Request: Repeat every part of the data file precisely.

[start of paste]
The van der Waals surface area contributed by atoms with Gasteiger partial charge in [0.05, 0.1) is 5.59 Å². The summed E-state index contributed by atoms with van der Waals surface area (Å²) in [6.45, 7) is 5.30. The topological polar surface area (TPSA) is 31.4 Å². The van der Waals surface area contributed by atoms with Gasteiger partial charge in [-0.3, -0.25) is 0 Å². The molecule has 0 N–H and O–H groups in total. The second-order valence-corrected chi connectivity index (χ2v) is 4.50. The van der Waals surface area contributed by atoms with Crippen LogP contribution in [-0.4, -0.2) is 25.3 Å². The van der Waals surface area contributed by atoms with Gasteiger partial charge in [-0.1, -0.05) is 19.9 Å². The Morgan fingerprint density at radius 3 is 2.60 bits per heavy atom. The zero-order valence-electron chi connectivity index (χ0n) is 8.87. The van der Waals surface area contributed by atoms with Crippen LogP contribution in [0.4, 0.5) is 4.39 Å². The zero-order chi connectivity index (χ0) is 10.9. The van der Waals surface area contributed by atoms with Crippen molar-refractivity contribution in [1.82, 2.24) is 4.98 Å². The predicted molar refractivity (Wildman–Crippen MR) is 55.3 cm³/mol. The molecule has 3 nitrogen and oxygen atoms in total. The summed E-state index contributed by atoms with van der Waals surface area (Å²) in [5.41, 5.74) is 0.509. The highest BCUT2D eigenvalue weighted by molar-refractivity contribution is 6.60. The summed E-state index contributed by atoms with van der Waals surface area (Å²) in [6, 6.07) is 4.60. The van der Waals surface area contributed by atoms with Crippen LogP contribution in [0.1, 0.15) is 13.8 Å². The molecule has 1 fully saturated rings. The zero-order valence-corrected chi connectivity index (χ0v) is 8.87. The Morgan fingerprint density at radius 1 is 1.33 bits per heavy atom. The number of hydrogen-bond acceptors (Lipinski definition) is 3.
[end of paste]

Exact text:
The van der Waals surface area contributed by atoms with Gasteiger partial charge in [0.05, 0.1) is 5.59 Å². The summed E-state index contributed by atoms with van der Waals surface area (Å²) in [6.45, 7) is 5.30. The topological polar surface area (TPSA) is 31.4 Å². The van der Waals surface area contributed by atoms with Gasteiger partial charge in [-0.3, -0.25) is 0 Å². The molecule has 0 N–H and O–H groups in total. The second-order valence-corrected chi connectivity index (χ2v) is 4.50. The van der Waals surface area contributed by atoms with Crippen LogP contribution in [-0.4, -0.2) is 25.3 Å². The van der Waals surface area contributed by atoms with Gasteiger partial charge in [-0.1, -0.05) is 19.9 Å². The Morgan fingerprint density at radius 3 is 2.60 bits per heavy atom. The zero-order valence-electron chi connectivity index (χ0n) is 8.87. The van der Waals surface area contributed by atoms with Crippen LogP contribution in [0.4, 0.5) is 4.39 Å². The zero-order chi connectivity index (χ0) is 10.9. The van der Waals surface area contributed by atoms with Crippen molar-refractivity contribution in [1.82, 2.24) is 4.98 Å². The predicted molar refractivity (Wildman–Crippen MR) is 55.3 cm³/mol. The molecule has 3 nitrogen and oxygen atoms in total. The summed E-state index contributed by atoms with van der Waals surface area (Å²) in [5.41, 5.74) is 0.509. The highest BCUT2D eigenvalue weighted by molar-refractivity contribution is 6.60. The summed E-state index contributed by atoms with van der Waals surface area (Å²) in [6, 6.07) is 4.60. The van der Waals surface area contributed by atoms with Crippen LogP contribution in [0.1, 0.15) is 13.8 Å². The molecule has 1 fully saturated rings. The zero-order valence-corrected chi connectivity index (χ0v) is 8.87. The Morgan fingerprint density at radius 1 is 1.33 bits per heavy atom. The number of hydrogen-bond acceptors (Lipinski definition) is 3.